Ok to be Pretty Good: Walking Away From Perfectionism

“Ring the bells that still can ring/Forget your perfect offering.
There is a crack in everything,/That’s how the light gets in.”

—Leonard Cohen, Singer-Songwriter, Poet, Musician and Novelist

Dear Readers,

I started a new job as a Student Fundraiser at the University at Buffalo Call Center.  What that entails is me being hung up on, semi-snapped at and turned down by most of the UB alumni who pretty much don’t not wish to part with their funds to support the college.  If you heard my voice, you would say it’s naturally calm, gentle and belongs to a woman one would allow to pet sit while the family left for a Hawaiian vacation.  And don’t get me wrong–no all the folks I spoke with were rude.  On my first night, I managed to snag two pledges–which is rare according to one of my supervisors.  Shit, I was told I did “very well” for it being my first night.  So you can imagine me walking into the call center the second night, ready to pull in about 5…maybe 6 pledges.  Since I possess a voice soaked with trusty sweetness, I can knock this out!


I was lucky to get one pledge and my beautiful voice was no match for football games and semi poverty.  A fundraiser sitting two computers away from me secured 3 pledges–all of them over $100 or more.  By credit card no less.  By the end of the night, I was stressed, ready to walk out the door and bummed about the one pledge.  As I drove home, my mind began racing about my progress at work:  What happened to my 5 pledges?  Why come I couldn’t get three credit cards to commit?  Am I going to lose my job?????  Do my supervisors deem me a complete failure????  I couldn’t even sleep that night, wondering what I did wrong and imagining myself typing up a whole new script so I would sound more natural and convincing over the phone.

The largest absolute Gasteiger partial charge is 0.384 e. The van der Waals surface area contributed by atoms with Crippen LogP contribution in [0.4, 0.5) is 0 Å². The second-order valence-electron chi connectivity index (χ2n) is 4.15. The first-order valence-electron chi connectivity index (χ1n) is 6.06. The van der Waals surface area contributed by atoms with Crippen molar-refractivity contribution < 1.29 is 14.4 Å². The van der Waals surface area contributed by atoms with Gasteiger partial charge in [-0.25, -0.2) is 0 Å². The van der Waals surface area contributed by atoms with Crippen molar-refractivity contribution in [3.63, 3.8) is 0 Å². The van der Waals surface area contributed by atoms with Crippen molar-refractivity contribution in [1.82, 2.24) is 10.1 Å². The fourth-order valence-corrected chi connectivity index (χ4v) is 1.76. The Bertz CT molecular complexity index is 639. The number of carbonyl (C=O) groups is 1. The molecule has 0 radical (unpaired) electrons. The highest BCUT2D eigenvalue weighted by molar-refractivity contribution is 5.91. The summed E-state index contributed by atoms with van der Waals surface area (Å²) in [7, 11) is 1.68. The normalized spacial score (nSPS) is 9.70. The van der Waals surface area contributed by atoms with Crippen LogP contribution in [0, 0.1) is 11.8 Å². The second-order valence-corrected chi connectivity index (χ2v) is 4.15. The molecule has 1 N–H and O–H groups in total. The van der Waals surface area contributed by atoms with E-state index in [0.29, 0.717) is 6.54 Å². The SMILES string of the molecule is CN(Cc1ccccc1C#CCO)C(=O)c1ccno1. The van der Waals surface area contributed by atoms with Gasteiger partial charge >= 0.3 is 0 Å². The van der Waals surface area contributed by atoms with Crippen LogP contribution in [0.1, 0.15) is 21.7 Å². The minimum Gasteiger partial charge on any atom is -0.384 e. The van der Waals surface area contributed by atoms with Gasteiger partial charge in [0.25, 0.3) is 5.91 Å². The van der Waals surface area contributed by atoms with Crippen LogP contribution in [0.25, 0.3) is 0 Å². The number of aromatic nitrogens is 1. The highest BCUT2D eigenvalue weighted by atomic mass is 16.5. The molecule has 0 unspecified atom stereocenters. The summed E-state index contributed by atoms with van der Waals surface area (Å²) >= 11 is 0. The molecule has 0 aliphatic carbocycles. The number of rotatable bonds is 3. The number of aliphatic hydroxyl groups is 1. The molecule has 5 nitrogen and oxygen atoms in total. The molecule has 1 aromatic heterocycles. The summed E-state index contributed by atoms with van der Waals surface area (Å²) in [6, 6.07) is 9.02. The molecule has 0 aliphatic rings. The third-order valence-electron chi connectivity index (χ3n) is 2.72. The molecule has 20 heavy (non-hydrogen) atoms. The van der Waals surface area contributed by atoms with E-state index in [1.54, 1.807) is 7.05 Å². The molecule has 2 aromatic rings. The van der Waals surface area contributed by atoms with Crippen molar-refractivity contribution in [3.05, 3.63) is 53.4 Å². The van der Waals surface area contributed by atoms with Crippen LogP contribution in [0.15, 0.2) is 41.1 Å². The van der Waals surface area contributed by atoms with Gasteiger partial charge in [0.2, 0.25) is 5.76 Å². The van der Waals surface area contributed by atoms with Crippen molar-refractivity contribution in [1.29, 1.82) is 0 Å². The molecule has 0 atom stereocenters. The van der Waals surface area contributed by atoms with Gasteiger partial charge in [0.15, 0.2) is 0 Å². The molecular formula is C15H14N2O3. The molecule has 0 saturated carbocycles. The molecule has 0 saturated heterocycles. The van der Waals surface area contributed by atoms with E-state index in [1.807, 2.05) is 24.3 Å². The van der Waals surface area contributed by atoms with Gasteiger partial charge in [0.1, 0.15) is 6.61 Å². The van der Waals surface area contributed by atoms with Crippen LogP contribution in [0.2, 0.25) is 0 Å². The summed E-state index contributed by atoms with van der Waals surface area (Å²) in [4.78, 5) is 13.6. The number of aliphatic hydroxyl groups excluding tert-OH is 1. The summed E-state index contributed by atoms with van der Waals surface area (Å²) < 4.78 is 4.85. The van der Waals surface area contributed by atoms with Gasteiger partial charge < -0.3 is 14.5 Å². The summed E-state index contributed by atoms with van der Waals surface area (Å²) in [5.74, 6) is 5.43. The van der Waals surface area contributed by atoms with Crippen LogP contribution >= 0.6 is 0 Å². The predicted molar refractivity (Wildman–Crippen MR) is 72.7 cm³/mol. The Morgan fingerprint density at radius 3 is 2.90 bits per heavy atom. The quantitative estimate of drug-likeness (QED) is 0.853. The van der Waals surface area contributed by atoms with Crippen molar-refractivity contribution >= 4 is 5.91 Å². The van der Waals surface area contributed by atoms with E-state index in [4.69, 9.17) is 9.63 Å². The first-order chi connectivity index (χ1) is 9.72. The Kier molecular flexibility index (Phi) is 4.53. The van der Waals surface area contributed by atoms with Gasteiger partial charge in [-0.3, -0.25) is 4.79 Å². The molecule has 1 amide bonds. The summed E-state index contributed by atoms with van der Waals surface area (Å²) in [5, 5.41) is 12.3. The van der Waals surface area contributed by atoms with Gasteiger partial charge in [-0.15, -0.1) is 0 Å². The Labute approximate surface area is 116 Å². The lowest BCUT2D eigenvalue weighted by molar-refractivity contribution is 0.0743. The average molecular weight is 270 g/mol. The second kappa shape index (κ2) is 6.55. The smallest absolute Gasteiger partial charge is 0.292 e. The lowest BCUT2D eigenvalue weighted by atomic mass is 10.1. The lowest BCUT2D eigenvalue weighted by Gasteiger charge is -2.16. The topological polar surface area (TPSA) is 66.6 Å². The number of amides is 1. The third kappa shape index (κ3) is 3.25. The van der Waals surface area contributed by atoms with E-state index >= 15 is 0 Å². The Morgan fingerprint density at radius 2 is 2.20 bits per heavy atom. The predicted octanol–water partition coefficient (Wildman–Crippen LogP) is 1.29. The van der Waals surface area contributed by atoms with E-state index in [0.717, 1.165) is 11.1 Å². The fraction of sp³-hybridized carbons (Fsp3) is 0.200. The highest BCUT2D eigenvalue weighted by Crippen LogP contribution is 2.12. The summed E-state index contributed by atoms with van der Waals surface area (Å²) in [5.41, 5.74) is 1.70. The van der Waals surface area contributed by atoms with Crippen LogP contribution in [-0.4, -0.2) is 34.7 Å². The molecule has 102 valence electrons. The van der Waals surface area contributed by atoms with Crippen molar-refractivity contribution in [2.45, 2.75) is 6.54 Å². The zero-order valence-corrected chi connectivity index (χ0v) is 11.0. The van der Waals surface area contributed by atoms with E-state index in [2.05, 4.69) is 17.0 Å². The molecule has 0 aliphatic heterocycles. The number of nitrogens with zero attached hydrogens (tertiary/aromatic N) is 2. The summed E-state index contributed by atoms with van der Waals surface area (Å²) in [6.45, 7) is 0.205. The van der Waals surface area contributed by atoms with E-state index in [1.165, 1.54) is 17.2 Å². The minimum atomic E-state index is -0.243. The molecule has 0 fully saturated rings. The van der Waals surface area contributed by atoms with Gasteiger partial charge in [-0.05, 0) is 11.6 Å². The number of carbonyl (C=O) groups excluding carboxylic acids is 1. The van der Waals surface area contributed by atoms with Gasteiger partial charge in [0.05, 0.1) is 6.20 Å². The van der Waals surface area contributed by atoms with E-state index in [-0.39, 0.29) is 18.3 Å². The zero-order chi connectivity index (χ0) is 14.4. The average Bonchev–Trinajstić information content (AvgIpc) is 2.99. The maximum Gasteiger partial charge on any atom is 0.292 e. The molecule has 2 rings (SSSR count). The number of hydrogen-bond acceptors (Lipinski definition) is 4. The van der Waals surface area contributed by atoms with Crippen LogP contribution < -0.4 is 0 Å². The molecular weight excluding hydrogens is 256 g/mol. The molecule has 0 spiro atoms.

But here’s the asskicker:  I don’t even want to GO to work now.  Everytime I think about walking into the Call Center, I have to breathe to fight back the anxiety attack wanting to choke me.  I find myself wanting to call off and lie about having a tumor on my foot!  Or something.  I just got this job and I’m already scared and I’m thinking to myself: What. In. THE. Hell.  Mind you I’ve been a caller for TWO DAYS!!!!!

When I look back on this chain of events, I see my over-achieving Perfectionist emerged that night.  You know what I’m talking about, Readers, because we all have one:  that Perfectionist inside of us that will not even leave their house unless every hair on our head is straight and in place, every word on our papers is spelled correctly, every dish in our house is clean.  We make sure all the people around us is presentable and–if not–they are staying home because they are NOT going outside with ME looking like that!  I say this all in jest, but you know it’s fuckin’ true.

Joking aside, perfectionism is an enemy of trauma victims.  In fact, we often deem perfectionism an indicator of what we consider normal and acceptable–or what it is according to those around us. Depending on what kind of trauma we endured, we most likely had someone in our lives that told us that we were not good enough.  No matter what we did or said to gain the approval of that one person (or a few people), we could never measure up to what was perfect to him, her or them.  Perfectionism transformed most trauma victims and survivors into two kinds of people:  the Overachiever and the Slacker.